Too much plot makes stories tedious to read. Hence, the authors aim to avoid over-plotting as much as possible. But where is the line supposed to be drawn?
Once authors begin writing their stories, trying to stop them is futile.
They enter this zone where nothing else is left but the materials that record their narratives and the ideas ceaselessly pouring out of their minds. To the extremes, some may even forget to do anything else and entertain anyone being too focused on the characters and settings they’re weaving together.
This is the magic of being an author, passionate about their craft. But, at the same time, this can also be detrimental to the narratives they’re creating.
When Authors Are in Too Deep, They Often Forget Their Limits
Writing stories is similar to talking and holding conversations. Aside from the fact that these are carried out primarily through words, they also have tedium points people must consider – the point through which the activity becomes boring or the material monotonous.
Like talking, too much information lumped into a single story makes it overwhelming. It’s like listening to someone going on and on about something without making sense. The story becomes borderline confusing, as much as it would’ve been entertaining if it provided a few points less.
Plotting or brainstorming for a novel can be a weird experience.
On the one hand, authors can have trouble coming up with even a single event for their story, writers’ block, as they all call it. But once these ideas start coming, they may become unstoppable – like water rushing out of a dam. When this happens, notable details get easily mixed up with pointless, extra ideas. Before authors know it, their novels end up over-plotted and chaotic.
Nobody wants to read a story that jumps from one incident after another, dumping readers with multiple conflicts to keep things interesting. Readability and cementing a point are two reasons why authors should avoid over-plotting. But above everything else, they must limit themselves to keep readers focused on their stories.
What Can Authors Do to Avoid Over-Plotting?
The authors most susceptible to over-plotting are those with a long and extensive storyline planned. Authors like Kenneth J. Sousa, who’s written a trilogy set in the fictional realm of Atlantis, can quickly lose their grip around their story’s flow, excited with the limitless possibilities within their grasp.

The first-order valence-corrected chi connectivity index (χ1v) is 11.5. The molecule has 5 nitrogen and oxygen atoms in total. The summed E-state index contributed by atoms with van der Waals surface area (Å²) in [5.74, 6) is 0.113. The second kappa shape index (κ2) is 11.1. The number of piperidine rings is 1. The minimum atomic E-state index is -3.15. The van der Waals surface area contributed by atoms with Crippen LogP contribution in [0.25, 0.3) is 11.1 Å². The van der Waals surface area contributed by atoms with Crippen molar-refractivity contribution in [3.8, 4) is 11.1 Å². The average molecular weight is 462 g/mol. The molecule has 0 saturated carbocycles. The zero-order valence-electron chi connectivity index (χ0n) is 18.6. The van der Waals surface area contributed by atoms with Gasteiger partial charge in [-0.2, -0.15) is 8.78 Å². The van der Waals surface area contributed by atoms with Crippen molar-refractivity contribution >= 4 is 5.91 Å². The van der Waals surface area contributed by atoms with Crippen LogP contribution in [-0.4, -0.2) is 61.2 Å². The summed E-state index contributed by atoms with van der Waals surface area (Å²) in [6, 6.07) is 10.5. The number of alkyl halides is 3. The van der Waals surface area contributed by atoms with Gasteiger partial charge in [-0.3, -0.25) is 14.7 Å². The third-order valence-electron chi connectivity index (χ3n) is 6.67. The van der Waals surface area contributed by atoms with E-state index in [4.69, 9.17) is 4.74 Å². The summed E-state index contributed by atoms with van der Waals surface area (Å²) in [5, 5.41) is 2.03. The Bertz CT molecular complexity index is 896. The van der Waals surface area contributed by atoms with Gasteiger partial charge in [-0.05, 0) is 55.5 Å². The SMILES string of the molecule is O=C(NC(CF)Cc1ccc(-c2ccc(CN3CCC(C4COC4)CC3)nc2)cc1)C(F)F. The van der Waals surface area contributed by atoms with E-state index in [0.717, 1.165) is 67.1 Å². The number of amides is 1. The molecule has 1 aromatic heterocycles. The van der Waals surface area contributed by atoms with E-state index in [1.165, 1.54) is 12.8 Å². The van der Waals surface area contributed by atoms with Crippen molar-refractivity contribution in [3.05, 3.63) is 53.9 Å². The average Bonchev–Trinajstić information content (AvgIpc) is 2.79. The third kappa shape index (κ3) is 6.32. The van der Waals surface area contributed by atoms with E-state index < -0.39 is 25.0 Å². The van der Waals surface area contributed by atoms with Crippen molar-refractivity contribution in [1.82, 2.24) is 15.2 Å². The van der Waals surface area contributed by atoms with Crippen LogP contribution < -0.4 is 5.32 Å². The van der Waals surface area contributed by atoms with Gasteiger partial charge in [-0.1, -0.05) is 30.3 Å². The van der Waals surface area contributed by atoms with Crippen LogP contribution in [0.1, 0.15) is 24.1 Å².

With the ample space, a trilogy or a series provides, authors might be enticed to cram more events believing they’d have enough time to unravel and resolve everything. Not to mention, they would also want to explore everything their magical world offers, unleashing a beast of ideas to shower throughout their stories.
However, these authors can also bite more than they can chew.
To avoid over-plotting, here are some points to take note of:
Put a Limitation on the Characters to Use
The number of characters is vital in every story. Some authors might deem it beneficial for their stories’ arcs and conflicts to have as many characters contribute to the progression, while others might prefer limiting their figures. Either way, it’s basic logic to follow that the higher this number is, the higher their chances of having too much plotline throughout their books.
Labeling and separating these characters as main and extras is also useful. This helps authors segregate which characters need to be focused on, given depth and background stories. Although a book might have ten characters, if most of these aren’t “main characters,” the volume won’t contribute to over-plotting.
To avoid over-plotting, authors must remember that each main character must have a conflict-centric problem, influencing the number of events necessary in the story.
Explain the General Plot in One Sentence
A perfectly plotted story can be summarized into a single sentence. This must already cover everything from the conflicts to the resolution. If authors need quite a number of paragraphs to explain the plot, this might signify a need to reduce the points tackled.
This is also an excellent basis to start the story. Authors are increasing their chances of avoiding over-plotting by establishing a single-sentenced summary and strictly sticking to it throughout the process. Sticking to a simplified outline and general plot also helps tie in and avoid loose connections throughout the book.
If Planning a Series, Each Book Must Cover a Single Conflict
Books must be concise and straightforward, following the journey of a single conflict from its unveiling to its resolution. This is especially crucial for series, which readers must remember to proceed across each other smoothly. The more authors lump different conflicts across these books, the more confused and exhausted readers become from recalling and rereading the previous installments.
Like what Kenneth Sousa did throughout his trilogy, authors must remember only to maximize one conflict per book in a series. Avoiding over-plotting doesn’t have to be taxing and exhausting for authors. They can do so by simply cutting unnecessary points from the story and streamlining the core conflicts relevant and significant to the story’s progress.
By sticking to the simplest form of a story, authors avoid over-plotting and confusing their readers, which takes away the fun of reading.